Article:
I am definitely a little disappointed that I won’t be getting to deliver vaginally; it kind of feels like I’m on mile 26 of a marathon and I decide to hitch a ride for the final .2 miles. A little anti-climatic. But on the other hand, after 9 months of pregnancy I am so ready to be DONE, and the prize at the finish line is the same regardless of how you get there.  Plus, the Type A personality in me is happy to be able to have a day on the calendar that baby will be here rather than just sitting around and waiting for the show to start.

I’m a liiiiitle nervous for the C-section recovery, I know it’s going to be rough. But to be honest, most of the first and third trimesters were miserable, so what’s a few more weeks of feeling like crap? The second trimester was wonderful– boundless energy, baby kicks, a cute bump, and dare I say, a pregnancy glow?! I thought I would be one of those people who had a rough first trimester, and then just sailed through the rest of pregnancy like the fertile goddess I am. I was wrong.

Like clockwork, month 7 hit and the third trimester came back to haunt me like the monster in a scary movie that comes back from the dead and brings its friends heartburn, exhaustion, insomnia, and false labor to join the party. Everyone warned me that the last month is the absolute worst, and to that I said “Nay, surely it can’t get worse!”. WRONG AGAIN.

I have to actively remind myself that pregnancy is not forever, and that as painful as it is to have a baby’s skull jammed under my ribcage, I probably won’t be internally crushed to death before the delivery.

When women tell me how much they love being pregnant, they might as well be saying, “You know, I really love being hungover! It just clicks with my body!”. At this point, I would give birth in the middle seat of an airplane on a transatlantic flight if it meant I would be done with pregnancy; how anyone could actually enjoy this is beyond me. Don’t get me wrong: I love the idea of being pregnant. I’m just not loving the physical aspects of pregnancy. It’s kind of like being on a 9 month road trip: you can be excited about the destination while absolutely hating the car ride.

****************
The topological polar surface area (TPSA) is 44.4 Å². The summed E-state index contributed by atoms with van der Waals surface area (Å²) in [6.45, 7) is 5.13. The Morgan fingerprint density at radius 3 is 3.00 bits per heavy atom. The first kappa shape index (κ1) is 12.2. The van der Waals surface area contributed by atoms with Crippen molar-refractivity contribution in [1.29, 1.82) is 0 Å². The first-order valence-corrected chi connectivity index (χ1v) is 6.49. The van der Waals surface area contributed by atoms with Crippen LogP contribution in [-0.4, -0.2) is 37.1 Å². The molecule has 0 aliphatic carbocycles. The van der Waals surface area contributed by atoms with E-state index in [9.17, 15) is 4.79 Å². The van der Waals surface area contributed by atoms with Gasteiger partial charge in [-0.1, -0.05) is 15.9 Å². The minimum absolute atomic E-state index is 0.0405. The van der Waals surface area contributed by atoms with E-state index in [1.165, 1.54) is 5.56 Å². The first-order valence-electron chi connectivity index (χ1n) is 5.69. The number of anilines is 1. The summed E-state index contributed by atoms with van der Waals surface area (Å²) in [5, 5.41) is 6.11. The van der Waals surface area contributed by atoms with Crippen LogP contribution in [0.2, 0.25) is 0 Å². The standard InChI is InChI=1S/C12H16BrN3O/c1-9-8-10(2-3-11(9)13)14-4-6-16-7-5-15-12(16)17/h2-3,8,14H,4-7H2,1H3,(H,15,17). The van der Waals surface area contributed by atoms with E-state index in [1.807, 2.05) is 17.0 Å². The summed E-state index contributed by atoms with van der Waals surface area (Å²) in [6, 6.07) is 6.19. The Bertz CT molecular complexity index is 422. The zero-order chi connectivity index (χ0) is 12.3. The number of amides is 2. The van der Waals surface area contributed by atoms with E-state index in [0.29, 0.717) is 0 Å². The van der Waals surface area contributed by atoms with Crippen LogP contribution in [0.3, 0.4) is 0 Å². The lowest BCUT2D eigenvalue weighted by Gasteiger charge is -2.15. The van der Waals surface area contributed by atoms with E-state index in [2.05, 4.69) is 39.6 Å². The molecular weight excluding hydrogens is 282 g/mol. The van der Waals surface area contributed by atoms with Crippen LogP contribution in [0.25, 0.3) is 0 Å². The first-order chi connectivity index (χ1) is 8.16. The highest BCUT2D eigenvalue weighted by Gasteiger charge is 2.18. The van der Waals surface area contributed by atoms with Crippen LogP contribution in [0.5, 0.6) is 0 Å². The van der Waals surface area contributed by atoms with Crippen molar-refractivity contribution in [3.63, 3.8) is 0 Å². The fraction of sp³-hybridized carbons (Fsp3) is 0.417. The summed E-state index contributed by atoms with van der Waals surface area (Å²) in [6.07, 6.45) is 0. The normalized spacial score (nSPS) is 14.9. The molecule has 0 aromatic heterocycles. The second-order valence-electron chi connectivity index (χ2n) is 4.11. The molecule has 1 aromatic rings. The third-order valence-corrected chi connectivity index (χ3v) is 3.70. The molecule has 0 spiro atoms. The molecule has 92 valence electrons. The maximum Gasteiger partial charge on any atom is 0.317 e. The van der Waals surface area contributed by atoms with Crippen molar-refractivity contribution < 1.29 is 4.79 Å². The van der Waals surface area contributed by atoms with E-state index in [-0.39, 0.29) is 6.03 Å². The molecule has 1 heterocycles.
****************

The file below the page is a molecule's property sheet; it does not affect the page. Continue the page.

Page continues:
I have my moments of guilt whenever I moan and groan, because this time a year ago we were in the middle of various fertility tests, wondering if it was ever going to happen for us. In spite of all the heartache and backaches that got me to this point, I would do it all over again in a heartbeat. I know it will all be worth it come Thursday when we finally get to meet our son or daughter! I can’t even emotionally prepare myself for that moment because I know it will, bar none, the most joyful experience of my life.

Baby H, we are SO excited to meet you.



Halfway to Birthday

I’ve had a couple of people ask recently whether I still have my blog, so I figured it was about time that  made good on it and actually, you know, write.